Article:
Home / LATEST NEWS / USCIS Expands Temporary Rule Providing Contract Interpreters for Asylum Interviews

USCIS Expands Temporary Rule Providing Contract Interpreters for Asylum Interviews


To maintain the safety of our workforce and applicants during the global COVID-19 pandemic and to maintain efficiency and accessibility to the asylum process, USCIS published an updated temporary final rule (TFR) that extends the requirement that certain Asylum seekers use our telephone contract interpreters for their asylum interviews, rather than bringing an interpreter to the interview. This TFR is valid until September 18, 2021, and expands the requirements of the TFR that USCIS previously published on September 23, 2020.

“We are not making substantial changes to the TFR,” the press release said. 

USCIS contracted interpreters are available in 47 languages, listed on the TFR website.  There is no additional charge for using a government-provided interpreter.  If you do not speak English or any of the 47 languages ​​listed, you must bring your interpreter to your affirmative asylum interview.

In light of the pandemic and to protect its workforce and help mitigate the spread of COVID–19, USCIS temporarily suspended all face-to-face services with the public from March 18, 2020, to June 4, 2020. 

To promote safety as USCIS reopened offices to the public for in-person services and resumed necessary operations so that applicants for asylum and other USCIS immigration benefits could continue with their applications and petitions and not face adverse delays, USCIS implemented various mitigation efforts to protect the health and safety of the employees and the public, including Requiring facial covers for all employees and members of the public above the age of two; limiting the number of employees and members of the public in the office; conducting interviews from separate offices to ensure that employees are not in the same room as members of the public, and installing plexiglass where necessary to provide a barrier for employees when social distancing is not possible. Other mitigation efforts, such as mandatory temperature screening for visitors and voluntary checks for employees, were implemented in January 2021.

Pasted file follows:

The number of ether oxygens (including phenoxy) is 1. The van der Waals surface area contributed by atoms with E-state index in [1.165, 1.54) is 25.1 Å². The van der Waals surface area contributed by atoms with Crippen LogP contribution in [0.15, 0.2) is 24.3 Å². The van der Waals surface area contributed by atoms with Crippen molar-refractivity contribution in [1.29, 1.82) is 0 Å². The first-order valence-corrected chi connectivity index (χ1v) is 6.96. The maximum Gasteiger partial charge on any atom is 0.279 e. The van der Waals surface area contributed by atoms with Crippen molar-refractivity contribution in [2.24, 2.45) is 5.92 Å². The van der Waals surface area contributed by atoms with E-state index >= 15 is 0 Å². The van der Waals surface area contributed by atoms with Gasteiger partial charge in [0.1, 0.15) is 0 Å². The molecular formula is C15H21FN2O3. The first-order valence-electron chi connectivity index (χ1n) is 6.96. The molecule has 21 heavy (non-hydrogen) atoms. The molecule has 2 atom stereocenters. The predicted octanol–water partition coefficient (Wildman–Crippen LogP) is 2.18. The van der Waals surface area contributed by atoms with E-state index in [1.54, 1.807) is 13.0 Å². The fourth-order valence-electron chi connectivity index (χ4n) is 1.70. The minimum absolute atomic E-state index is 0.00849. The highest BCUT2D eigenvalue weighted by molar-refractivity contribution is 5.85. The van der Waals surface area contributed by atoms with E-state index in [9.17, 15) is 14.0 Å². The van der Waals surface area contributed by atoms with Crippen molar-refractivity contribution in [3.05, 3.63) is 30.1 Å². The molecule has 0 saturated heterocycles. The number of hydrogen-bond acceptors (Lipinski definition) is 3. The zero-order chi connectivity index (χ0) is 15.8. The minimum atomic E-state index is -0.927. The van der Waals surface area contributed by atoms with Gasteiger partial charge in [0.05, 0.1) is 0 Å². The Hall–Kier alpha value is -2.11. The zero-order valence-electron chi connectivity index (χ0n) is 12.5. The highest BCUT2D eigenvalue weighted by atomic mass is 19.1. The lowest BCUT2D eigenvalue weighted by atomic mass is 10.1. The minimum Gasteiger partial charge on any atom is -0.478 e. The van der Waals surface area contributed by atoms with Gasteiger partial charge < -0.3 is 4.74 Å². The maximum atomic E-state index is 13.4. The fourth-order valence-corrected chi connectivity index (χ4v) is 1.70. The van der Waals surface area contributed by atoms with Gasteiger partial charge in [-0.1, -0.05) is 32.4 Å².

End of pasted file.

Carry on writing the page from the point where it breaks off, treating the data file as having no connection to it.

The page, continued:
DHS implemented a temporary rule on September 23, 2020, to reduce visitors to asylum offices in support of the overall COVID–19 mitigation strategies described above. Between September 23, 2020, and March 10, 2021, USCIS conducted 7,764 asylum interviews. That temporary rule, along with other noted public safety measures, has been effective in keeping our workforce and the public safe. As of March 5, 2021, there have been 1,577 confirmed cases of COVID– 19 exposure among USCIS employees and contractors. The USCIS exposure rate (5.6%) remains below the national average (8.6%).

Therefore, DHS has determined that it is in the best interest of the public and USCIS employees and contractors to extend the temporary rule for another 180 days. Under this extension, asylum applicants who are unable to proceed with the interview in English will ordinarily be required to proceed with government-provided telephonic contract interpreters so long as they speak one of the 47 languages found on the Required Languages for Interpreter Services Blanket Purchase Agreement/ U.S. General Services Administration Language Schedule (‘‘GSA Schedule’’). 

If the applicant does not speak a language on the GSA Schedule or elects to speak a language that is not on the GSA Schedule, the applicant will be required to bring his or her interpreter to the interview who is fluent in English and the elected language (not on the GSA schedule).

Check Also

Discover Ensenada, the heart of Mexican wine. Everything you need in one place

-Editorial Undoubtedly, the Mexican Wine Country, a bountiful land where culinary art and excellent regional …

Leave a Reply